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Germany sends Ukraine missile defense systems and radar equipment


BERLIN – Chancellor Olaf Scholz defended his government’s record of delivering heavy weapons to Ukraine to German lawmakers on Wednesday, promising two more significant contributions: an air defense system and a tracking radar to help the Ukrainian military identify sources of Russian heavy artillery.

“This is also a decision we have taken to ensure Ukraine’s security with the most modern equipment,” Scholz said in an unusual speech to the German federal parliament.

The speed and scale of arms funding to Ukraine has a source of persistent criticism for Mr. Scholz both from Ukraine and inside Germany, even as he talked about break with decades of peace policy.

While saying that the air defense systems are among the most sophisticated in Germany’s arsenal and can be deployed to protect entire cities, Scholz did not immediately specify a delivery date.

During Wednesday’s parliamentary session, Friedrich Merz, the head of the conservative opposition, criticized the fact that Germany had yet to deliver heavy weapons a month after the opposition and government lawmakers voted on it. advocates for such deliveries, and mocks Mr. Scholz for not communicating clearly. on this issue.

“You talk a little more than usual, but the fact that you don’t say anything remains the same,” Mr Merz said, to cheers from his conservative party.

In response, Mr. Scholz listed weapons systems previously promised by the government – such as mobile armored air defense systems and mobile armored howitzers – saying the artillery would be in Ukraine within weeks. next.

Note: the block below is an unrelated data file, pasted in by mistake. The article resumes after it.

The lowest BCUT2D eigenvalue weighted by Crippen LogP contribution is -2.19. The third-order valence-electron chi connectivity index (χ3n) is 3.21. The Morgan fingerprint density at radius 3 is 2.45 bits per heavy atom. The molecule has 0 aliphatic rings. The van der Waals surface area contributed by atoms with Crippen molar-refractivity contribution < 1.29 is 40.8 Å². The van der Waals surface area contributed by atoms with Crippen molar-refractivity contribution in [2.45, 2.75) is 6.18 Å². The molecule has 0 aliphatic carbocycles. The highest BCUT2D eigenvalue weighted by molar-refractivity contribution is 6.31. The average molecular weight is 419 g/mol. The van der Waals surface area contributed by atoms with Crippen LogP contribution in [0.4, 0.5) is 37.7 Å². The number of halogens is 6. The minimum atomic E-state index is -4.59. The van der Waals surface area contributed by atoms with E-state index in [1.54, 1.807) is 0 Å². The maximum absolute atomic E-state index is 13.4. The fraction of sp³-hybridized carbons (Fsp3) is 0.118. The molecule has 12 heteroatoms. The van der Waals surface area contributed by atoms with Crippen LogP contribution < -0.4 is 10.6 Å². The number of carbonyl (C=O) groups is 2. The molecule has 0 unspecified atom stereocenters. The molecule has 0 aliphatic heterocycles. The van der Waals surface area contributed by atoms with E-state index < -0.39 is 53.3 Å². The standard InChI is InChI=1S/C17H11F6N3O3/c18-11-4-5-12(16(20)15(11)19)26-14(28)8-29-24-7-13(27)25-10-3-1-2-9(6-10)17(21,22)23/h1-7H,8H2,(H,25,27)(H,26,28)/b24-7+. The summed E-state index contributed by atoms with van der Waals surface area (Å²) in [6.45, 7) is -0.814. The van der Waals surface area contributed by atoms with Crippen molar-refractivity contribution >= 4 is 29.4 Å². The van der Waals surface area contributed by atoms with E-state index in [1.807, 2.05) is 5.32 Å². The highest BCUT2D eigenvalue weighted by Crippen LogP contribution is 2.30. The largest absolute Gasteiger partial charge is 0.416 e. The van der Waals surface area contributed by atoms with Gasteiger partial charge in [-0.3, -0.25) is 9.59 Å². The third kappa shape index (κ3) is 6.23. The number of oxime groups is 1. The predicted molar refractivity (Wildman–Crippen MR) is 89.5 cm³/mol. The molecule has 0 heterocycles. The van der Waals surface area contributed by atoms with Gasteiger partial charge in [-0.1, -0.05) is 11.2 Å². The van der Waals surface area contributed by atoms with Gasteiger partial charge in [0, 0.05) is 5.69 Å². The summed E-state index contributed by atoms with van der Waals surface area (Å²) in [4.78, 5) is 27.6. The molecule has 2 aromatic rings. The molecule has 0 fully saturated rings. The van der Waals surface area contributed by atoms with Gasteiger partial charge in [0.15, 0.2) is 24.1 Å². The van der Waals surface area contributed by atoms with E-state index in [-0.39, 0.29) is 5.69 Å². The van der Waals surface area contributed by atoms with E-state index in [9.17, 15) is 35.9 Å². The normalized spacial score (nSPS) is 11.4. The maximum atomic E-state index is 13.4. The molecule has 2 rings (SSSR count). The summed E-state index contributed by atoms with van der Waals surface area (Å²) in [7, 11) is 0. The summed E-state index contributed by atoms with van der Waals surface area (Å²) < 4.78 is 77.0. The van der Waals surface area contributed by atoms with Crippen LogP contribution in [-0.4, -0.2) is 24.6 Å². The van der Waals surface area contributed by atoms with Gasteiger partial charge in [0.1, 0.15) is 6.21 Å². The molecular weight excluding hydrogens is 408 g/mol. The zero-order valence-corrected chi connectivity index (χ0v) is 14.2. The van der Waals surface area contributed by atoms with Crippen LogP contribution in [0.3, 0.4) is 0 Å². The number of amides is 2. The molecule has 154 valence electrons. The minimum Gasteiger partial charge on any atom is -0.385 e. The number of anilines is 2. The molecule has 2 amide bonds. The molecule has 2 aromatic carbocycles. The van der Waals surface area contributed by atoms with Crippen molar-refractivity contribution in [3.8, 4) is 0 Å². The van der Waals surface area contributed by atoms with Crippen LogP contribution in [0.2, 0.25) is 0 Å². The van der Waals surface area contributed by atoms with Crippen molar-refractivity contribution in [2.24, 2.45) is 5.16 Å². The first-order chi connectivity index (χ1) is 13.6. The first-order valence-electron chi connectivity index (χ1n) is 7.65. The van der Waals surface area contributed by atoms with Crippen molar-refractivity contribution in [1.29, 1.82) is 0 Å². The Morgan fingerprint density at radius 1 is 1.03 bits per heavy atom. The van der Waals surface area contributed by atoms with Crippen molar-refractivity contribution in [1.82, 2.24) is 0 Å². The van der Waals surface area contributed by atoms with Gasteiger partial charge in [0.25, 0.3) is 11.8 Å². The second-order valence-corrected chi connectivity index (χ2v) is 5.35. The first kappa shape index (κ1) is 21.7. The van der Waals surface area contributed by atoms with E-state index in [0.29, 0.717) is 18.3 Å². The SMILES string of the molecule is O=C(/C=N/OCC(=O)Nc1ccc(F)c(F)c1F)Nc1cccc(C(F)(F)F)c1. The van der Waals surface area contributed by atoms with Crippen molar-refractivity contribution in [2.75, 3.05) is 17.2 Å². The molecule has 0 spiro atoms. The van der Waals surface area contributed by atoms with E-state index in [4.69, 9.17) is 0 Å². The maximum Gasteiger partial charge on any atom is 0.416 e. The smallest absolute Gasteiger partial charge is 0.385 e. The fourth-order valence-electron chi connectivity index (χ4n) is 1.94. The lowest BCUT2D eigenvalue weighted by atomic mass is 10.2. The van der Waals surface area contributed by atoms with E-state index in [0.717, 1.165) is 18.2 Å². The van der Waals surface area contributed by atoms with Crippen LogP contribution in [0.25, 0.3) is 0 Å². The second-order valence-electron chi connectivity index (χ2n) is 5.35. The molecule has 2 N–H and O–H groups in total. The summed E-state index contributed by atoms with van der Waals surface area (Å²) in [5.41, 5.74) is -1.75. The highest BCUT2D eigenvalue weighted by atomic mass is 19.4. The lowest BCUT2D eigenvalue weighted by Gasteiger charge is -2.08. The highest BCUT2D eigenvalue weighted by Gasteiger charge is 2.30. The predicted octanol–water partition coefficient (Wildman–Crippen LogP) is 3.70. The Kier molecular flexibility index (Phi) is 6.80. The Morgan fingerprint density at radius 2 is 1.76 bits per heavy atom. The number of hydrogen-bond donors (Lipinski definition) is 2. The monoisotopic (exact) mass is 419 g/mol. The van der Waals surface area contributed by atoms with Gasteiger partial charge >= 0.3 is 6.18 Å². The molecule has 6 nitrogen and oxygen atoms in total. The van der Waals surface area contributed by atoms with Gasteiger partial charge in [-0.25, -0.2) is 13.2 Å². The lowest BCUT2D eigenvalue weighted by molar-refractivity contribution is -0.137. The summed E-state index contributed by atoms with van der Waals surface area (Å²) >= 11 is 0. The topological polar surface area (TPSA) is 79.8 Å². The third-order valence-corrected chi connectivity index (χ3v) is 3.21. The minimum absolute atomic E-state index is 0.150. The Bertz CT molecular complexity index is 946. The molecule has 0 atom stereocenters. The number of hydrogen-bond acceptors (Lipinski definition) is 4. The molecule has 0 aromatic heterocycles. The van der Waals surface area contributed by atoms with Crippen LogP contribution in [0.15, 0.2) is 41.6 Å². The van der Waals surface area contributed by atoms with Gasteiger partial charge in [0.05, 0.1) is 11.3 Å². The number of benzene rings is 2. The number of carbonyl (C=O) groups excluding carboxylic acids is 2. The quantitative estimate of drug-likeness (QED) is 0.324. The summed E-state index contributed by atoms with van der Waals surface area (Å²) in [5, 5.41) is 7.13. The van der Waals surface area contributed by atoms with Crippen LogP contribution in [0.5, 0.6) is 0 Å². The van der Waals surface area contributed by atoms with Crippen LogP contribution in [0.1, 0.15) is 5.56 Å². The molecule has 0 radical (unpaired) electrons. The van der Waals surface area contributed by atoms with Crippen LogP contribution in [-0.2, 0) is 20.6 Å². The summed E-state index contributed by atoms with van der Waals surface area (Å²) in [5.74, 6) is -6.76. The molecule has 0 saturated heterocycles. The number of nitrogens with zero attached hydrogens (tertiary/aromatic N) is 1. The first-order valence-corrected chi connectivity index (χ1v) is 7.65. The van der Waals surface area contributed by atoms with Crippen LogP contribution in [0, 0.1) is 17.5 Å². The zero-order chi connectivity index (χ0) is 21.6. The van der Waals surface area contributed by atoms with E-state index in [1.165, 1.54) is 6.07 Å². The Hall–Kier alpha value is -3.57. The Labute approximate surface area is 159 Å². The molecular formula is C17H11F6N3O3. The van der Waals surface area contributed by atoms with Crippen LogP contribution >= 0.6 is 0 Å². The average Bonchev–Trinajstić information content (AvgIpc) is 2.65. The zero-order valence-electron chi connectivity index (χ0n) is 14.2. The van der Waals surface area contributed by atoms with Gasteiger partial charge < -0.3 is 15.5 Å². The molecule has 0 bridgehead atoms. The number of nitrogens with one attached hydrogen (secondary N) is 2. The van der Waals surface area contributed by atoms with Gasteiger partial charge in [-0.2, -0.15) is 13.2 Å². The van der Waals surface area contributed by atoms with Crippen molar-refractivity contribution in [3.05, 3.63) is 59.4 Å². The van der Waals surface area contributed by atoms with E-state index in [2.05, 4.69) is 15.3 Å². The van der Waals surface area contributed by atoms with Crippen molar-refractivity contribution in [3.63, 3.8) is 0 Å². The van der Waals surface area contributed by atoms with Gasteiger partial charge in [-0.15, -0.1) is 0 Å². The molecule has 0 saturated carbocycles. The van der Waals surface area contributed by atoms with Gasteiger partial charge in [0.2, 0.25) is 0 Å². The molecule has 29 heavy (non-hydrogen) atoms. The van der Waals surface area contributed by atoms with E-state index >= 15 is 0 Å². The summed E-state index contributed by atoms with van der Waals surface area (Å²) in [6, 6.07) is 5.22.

He also said that Germany would deliver the German-made IRIS-T air defense system to Ukraine to help protect cities from aerial attacks. Scholz said the system was among the most advanced in the German arsenal.

Scholz also announced a tracking radar that could help the Ukrainian armed forces find the source of Russian artillery and artillery.

In addition, Germany sent 168 Ukrainian soldiers “with particularly serious injuries” to medical treatment, Scholz said.

The German government’s push to show its commitment has also caused political ripples elsewhere in Europe.

On Tuesday, speaking to reporters at the conclusion of a European Union summit in Brussels, Mr. Scholz announced that he had reached an agreement with Prime Minister Kyriakos Mitsotakis of Greece, in which the Greeks would supplied Ukraine with Soviet-era BMP-1 infantry fighting vehicles. and Germany will send an equal number of more modern alternatives to Greece.

The agreement created some contradictions in Greek politics, especially since it was announced by the German side. The Greek Defense Ministry confirmed the agreement later in the day, without specifying the number of vehicles involved.

“The government of Mitsotakis must stop making secret decisions on important national issues,” Greece’s main left-wing opposition party, Syriza, said in a statement on Tuesday.

Greece was one of the first European Union member states to provide aid to Ukraine after the Russian invasion in late February, sending Kalashnikov assault rifles and portable rocket launchers along with other supplies. whether other.

Last month, Germany made a similar tank-exchange deal with the Czech Republic to allow it to transfer Soviet arsenals to Ukraine. However, last week, Polish President Andrzej Duda accused Berlin of rejecting a similar deal to replace tanks sent to Ukraine from Poland.



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